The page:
tight


tight
1 /taIt/ adjective
1 CLOTHES fitting a part of your body very closely, especially in a way that is uncomfortable: tight trousers | My shoes were far too tight and I was in agony by the time I got home. | be a tight fit (=only just fits someone): The top is rather a tight fit.
—see also: skin­tight, tight­fitting
2 PULLED/STRETCHED string, wire, cloth etc that is tight has been pulled or stretched firmly so that it is straight or cannot move: pull sth tight: Pull the thread tight. | The bandage must be tight enough to stop the bleeding.
3 FIRMLY FIXED/FASTENED something such as a screw or lid that is tight is firmly fixed and is difficult to move: Check that the screws are tight.
4 a tight hold/grip a firm hold on something: His mother kept a tight hold on his hand.
5 STRICT CONTROL controlled very strictly and firmly: Spending is kept within very tight limits. | Security was very tight for the president's visit. | keep a tight rein on (=control someone or something very strictly) | run a tight ship (=manage a company, organization etc very effectively by having strict rules)
6 MONEY informal
a) if money is tight, you do not have enough of it: money is tight/things are tight: Money was tight and he needed a job badly.
b) someone who is tight is not generous and tries very hard to avoid spending money; mean 2 (2)
—see also: tight­fisted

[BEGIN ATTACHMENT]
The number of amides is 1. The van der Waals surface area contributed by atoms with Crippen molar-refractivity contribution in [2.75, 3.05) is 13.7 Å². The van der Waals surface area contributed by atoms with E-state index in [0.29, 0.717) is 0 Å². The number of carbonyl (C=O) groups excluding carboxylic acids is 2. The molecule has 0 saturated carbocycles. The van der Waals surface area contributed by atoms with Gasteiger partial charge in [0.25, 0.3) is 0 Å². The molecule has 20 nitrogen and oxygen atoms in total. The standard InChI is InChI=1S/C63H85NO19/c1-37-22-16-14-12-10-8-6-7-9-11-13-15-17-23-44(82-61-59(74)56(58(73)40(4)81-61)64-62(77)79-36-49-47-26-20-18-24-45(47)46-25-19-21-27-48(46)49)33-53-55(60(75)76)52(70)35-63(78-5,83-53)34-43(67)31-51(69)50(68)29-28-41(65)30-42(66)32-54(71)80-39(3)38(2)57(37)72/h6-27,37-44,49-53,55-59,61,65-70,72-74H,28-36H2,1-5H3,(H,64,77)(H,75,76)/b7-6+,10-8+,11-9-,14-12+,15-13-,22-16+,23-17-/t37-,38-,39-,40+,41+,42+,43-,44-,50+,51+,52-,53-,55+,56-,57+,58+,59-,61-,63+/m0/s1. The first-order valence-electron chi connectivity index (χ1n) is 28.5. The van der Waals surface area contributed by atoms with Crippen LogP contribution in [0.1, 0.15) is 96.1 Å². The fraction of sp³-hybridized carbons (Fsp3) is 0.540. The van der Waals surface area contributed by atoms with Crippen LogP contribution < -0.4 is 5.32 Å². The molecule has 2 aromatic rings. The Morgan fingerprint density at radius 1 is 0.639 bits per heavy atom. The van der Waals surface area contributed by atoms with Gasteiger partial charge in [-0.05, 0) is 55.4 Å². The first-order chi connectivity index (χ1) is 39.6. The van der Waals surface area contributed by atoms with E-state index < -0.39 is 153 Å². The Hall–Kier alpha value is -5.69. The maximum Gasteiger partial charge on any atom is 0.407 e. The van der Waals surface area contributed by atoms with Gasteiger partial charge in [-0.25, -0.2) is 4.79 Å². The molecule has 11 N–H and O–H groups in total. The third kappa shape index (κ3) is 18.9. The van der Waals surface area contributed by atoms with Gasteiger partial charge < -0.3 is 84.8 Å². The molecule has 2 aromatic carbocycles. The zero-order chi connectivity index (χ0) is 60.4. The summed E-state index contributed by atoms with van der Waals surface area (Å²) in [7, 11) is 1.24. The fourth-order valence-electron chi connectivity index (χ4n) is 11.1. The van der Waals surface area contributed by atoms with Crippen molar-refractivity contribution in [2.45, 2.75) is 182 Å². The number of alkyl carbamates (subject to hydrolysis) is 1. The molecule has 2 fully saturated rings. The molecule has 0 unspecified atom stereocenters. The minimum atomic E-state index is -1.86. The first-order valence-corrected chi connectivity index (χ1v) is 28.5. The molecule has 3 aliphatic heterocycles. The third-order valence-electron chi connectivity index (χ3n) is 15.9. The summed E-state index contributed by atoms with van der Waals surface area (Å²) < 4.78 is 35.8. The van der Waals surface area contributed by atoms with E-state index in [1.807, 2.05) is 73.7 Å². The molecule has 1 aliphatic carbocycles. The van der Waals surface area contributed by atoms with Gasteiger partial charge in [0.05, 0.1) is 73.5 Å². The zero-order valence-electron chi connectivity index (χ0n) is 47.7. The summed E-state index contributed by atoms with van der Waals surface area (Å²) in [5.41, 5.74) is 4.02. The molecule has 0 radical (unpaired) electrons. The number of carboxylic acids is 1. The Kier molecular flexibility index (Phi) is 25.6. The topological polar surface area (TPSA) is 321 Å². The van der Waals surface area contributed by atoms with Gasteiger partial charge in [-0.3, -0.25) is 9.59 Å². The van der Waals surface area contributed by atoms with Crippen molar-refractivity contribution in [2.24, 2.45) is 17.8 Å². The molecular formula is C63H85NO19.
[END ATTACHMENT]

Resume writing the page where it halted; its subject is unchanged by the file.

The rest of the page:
7 LITTLE TIME if time is tight, it is difficult for you to do everything you need to do in the time available: tight schedule/deadline (=one that gives you very little time to do or finish something): a tight deadline | It'll be a bit tight, but we should just get there and back in time.
8 LITTLE SPACE if space is tight, there is only just enough space to fit something into a place: a tight squeeze/fit (=a situation where there is only just enough space for things or people to fit): It was a tight squeeze, but somehow we all got into the car.
9 CLOSE TOGETHER placed or standing very close together: She wore her hair in a tight bun.
10 CLOSE RELATIONSHIP a tight group of people, countries etc have a close relationship with each other and are closely connected with each other
11 CHEST/STOMACH ETC feeling painful or uncomfortable, because you are ill or worried: He had been complaining of a tight chest and sore throat.
12 SMILE/EXPRESSION/VOICE ETC showing that you are annoyed, or upset: Her mother gave a tight, forced smile.
—see also: tight­lipped
13 BEND/TURN very curved so that it turns very quickly to another direction: Careful now, there's a tight bend coming up.
14 in a tight corner/spot informal in a difficult situation: I'm always willing to help a friend in a tight spot.
15 PLAY/PERFORMANCE performed very exactly, with no unnecessary pauses: a tight, well-rehearsed production
16 GAME/COMPETITION a tight game, competition etc is one in which the teams, competitors etc all play well and it is not easy to win: It was a tight match, with the winning goal scored in the final minute.
17 DRUNK (never before noun) old-fashioned informal drunk